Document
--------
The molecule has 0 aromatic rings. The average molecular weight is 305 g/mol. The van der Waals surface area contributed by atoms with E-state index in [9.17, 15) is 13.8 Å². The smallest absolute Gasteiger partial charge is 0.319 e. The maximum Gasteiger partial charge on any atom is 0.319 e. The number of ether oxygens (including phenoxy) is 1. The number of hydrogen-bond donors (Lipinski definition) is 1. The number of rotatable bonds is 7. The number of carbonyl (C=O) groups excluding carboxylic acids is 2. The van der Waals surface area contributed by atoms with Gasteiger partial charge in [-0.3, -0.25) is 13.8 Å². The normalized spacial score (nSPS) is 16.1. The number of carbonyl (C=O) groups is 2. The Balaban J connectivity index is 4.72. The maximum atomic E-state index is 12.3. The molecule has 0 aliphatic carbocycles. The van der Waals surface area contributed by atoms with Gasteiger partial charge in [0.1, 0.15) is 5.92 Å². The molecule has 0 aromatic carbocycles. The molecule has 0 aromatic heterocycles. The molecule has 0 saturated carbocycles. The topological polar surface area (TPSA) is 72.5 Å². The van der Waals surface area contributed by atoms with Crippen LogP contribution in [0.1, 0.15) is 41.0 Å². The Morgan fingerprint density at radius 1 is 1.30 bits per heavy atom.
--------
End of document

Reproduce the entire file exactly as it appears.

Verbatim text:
The molecule has 0 aromatic rings. The average molecular weight is 305 g/mol. The van der Waals surface area contributed by atoms with E-state index in [9.17, 15) is 13.8 Å². The smallest absolute Gasteiger partial charge is 0.319 e. The maximum Gasteiger partial charge on any atom is 0.319 e. The number of ether oxygens (including phenoxy) is 1. The number of hydrogen-bond donors (Lipinski definition) is 1. The number of rotatable bonds is 7. The number of carbonyl (C=O) groups excluding carboxylic acids is 2. The van der Waals surface area contributed by atoms with Gasteiger partial charge in [-0.3, -0.25) is 13.8 Å². The normalized spacial score (nSPS) is 16.1. The number of carbonyl (C=O) groups is 2. The Balaban J connectivity index is 4.72. The maximum atomic E-state index is 12.3. The molecule has 0 aliphatic carbocycles. The van der Waals surface area contributed by atoms with Gasteiger partial charge in [0.1, 0.15) is 5.92 Å². The molecule has 0 aromatic carbocycles. The molecule has 0 aromatic heterocycles. The molecule has 0 saturated carbocycles. The topological polar surface area (TPSA) is 72.5 Å². The van der Waals surface area contributed by atoms with Crippen LogP contribution in [0.1, 0.15) is 41.0 Å². The Morgan fingerprint density at radius 1 is 1.30 bits per heavy atom.